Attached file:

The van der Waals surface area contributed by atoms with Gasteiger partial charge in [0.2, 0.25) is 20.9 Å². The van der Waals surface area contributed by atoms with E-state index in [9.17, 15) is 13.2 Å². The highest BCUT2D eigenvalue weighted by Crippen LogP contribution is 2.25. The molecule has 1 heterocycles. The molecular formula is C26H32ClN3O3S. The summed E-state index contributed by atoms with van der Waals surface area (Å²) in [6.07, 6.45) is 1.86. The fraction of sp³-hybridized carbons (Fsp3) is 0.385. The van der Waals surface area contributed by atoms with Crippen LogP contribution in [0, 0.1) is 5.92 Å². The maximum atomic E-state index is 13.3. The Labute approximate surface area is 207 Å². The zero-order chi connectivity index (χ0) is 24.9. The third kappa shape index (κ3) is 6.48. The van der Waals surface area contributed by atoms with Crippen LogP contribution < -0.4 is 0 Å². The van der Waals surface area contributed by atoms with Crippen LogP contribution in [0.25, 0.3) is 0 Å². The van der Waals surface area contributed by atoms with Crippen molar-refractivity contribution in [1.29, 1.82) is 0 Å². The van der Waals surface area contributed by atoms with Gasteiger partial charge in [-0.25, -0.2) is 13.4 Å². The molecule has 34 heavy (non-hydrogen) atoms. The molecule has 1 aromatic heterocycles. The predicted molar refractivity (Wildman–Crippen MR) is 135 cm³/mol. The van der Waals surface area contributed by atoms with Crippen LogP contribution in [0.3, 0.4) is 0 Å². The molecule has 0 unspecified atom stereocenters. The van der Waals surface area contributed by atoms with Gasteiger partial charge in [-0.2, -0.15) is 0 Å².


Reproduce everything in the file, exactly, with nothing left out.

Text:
The van der Waals surface area contributed by atoms with Gasteiger partial charge in [0.2, 0.25) is 20.9 Å². The van der Waals surface area contributed by atoms with E-state index in [9.17, 15) is 13.2 Å². The highest BCUT2D eigenvalue weighted by Crippen LogP contribution is 2.25. The molecule has 1 heterocycles. The molecular formula is C26H32ClN3O3S. The summed E-state index contributed by atoms with van der Waals surface area (Å²) in [6.07, 6.45) is 1.86. The fraction of sp³-hybridized carbons (Fsp3) is 0.385. The van der Waals surface area contributed by atoms with Crippen LogP contribution in [0, 0.1) is 5.92 Å². The maximum atomic E-state index is 13.3. The Labute approximate surface area is 207 Å². The zero-order chi connectivity index (χ0) is 24.9. The third kappa shape index (κ3) is 6.48. The van der Waals surface area contributed by atoms with Crippen LogP contribution < -0.4 is 0 Å². The van der Waals surface area contributed by atoms with Crippen LogP contribution in [0.25, 0.3) is 0 Å². The van der Waals surface area contributed by atoms with Crippen molar-refractivity contribution in [1.29, 1.82) is 0 Å². The van der Waals surface area contributed by atoms with Gasteiger partial charge in [-0.25, -0.2) is 13.4 Å². The molecule has 34 heavy (non-hydrogen) atoms. The molecule has 1 aromatic heterocycles. The predicted molar refractivity (Wildman–Crippen MR) is 135 cm³/mol. The van der Waals surface area contributed by atoms with Crippen LogP contribution in [0.3, 0.4) is 0 Å². The molecule has 0 unspecified atom stereocenters. The van der Waals surface area contributed by atoms with Gasteiger partial charge in [-0.2, -0.15) is 0 Å².